Downtown St. John’s is fortunate enough to have a lot of locally owned cafes to choose from, especially considering that each has its own unique qualities which distinguish it from the rest. Post certainly fits that bill, setting itself apart in just about every way conceivable (I mean, they even have an iPad for a cash register).

I highly recommend you come down and experience Post for yourself. They are open daily from 8am to 8pm for the rest of 2011, and starting in 2012 their hours will extend to 10pm. To find out more about Post, be sure to check their website, which contains a link to their rather enjoyable tumblr.

The Year’s Best Movies

    Posted on: Thursday, December 22nd, 2011

Good ol’ Darcy Fitzpatrick. He’s the reason this blog exists and persists, he’s a helluva filmmaker, and he’s a fantastic writer. He gave us his list of Top Five Favourite 2011 Films complete with concise, insightful little write-ups. Here they are:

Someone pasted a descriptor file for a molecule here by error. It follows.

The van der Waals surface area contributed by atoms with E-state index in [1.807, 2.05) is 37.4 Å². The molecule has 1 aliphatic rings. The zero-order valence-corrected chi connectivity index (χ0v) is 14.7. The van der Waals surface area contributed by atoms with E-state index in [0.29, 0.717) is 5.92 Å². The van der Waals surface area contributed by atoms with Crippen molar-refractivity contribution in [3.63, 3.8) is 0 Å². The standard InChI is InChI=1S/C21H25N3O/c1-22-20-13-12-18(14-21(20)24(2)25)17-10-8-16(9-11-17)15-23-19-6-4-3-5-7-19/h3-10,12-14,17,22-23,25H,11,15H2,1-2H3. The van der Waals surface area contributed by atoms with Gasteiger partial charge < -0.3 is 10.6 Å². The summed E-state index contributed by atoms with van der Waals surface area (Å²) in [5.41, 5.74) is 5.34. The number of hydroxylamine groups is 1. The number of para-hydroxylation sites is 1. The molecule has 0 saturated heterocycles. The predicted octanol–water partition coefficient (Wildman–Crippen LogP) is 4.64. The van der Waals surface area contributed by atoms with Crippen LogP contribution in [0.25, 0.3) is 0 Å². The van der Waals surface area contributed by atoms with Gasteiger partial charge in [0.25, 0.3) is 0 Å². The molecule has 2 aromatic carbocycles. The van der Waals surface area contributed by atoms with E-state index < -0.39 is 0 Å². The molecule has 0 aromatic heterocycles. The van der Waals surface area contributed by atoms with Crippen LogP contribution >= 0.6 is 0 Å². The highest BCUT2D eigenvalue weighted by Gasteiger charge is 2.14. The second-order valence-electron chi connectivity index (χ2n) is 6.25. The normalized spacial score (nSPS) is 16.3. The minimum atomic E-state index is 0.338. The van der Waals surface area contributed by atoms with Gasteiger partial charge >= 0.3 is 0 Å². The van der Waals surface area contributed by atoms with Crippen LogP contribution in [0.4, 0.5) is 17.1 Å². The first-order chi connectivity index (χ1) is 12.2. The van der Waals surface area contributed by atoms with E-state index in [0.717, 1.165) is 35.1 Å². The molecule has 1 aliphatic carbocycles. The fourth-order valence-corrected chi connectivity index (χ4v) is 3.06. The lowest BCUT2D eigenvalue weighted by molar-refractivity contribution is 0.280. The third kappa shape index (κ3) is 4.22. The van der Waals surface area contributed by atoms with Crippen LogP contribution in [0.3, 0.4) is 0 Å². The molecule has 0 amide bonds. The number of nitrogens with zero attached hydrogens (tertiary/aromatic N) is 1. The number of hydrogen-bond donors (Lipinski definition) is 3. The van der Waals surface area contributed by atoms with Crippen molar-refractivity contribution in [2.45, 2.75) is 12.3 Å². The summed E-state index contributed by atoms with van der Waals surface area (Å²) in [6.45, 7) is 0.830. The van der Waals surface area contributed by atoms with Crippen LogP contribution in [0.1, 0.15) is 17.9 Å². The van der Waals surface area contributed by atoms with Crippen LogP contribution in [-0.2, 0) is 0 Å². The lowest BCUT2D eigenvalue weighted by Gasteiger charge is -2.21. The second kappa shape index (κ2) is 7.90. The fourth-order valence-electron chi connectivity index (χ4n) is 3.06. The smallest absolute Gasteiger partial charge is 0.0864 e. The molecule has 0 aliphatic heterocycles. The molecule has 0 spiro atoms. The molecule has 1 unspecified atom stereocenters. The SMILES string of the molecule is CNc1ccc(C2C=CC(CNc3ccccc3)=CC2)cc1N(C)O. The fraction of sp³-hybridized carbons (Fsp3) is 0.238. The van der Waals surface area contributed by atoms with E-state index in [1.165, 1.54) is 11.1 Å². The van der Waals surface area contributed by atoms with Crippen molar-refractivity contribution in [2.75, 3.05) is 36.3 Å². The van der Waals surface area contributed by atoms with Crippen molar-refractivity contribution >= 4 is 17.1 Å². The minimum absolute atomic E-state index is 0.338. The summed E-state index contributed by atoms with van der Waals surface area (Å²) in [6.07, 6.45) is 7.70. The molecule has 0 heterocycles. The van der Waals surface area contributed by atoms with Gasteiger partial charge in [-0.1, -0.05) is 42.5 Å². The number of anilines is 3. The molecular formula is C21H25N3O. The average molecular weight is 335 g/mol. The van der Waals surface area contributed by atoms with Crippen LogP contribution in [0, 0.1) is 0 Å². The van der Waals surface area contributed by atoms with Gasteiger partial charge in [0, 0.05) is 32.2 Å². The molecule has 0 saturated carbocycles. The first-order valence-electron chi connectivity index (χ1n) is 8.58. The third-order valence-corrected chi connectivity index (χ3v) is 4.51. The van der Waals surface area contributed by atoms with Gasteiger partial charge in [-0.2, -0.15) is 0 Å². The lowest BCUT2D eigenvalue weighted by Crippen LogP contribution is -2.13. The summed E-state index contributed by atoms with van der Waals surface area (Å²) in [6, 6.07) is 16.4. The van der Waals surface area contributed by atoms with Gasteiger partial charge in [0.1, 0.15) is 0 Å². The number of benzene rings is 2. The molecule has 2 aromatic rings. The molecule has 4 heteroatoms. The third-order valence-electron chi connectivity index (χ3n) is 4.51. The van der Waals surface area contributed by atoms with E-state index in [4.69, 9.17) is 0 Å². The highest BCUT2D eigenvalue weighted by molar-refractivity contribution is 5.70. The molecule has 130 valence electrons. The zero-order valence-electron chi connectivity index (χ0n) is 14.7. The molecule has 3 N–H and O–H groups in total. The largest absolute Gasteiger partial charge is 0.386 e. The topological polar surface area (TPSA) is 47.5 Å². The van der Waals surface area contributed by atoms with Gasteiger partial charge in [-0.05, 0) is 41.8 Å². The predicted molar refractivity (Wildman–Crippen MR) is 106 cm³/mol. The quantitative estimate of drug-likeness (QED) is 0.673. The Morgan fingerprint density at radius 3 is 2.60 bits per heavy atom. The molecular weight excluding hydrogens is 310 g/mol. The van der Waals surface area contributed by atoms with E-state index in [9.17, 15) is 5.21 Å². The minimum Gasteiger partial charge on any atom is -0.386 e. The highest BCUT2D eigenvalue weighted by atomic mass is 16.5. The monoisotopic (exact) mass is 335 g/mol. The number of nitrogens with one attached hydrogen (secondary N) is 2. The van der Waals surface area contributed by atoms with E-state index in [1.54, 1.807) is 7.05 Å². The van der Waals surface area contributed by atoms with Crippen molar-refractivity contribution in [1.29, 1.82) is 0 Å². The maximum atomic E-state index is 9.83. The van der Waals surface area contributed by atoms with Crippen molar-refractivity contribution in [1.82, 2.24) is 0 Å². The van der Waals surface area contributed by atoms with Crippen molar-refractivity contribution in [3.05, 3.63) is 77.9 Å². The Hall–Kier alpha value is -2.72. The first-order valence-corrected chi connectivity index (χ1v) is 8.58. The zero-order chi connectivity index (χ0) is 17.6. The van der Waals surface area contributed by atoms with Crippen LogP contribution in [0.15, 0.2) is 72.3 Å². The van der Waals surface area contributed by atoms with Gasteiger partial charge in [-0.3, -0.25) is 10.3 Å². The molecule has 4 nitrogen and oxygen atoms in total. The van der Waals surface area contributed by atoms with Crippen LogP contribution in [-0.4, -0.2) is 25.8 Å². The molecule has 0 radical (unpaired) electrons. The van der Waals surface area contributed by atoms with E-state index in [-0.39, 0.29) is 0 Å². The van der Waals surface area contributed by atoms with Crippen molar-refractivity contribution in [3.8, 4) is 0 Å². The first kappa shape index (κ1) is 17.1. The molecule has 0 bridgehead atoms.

Super 8
I haven’t felt that excited watching a movie in a long time. Yes, the film has its problems, primarily with regards to the representation of the alien, but beyond that it’s just pure adventure, and an homage to the (lost) art of story telling. I loved it.

Kung Fu Panda 2
Speaking of the lost art of storytelling, why is it that we now must rely almost solely on the animation studios to give us the rich, detailed plots and characters we as audience members deserve? KFP2 is the latest in a series of exquisitely realized character-driven adventure stories from Dreamworks, who, in my mind, are really giving Pixar a run for their money.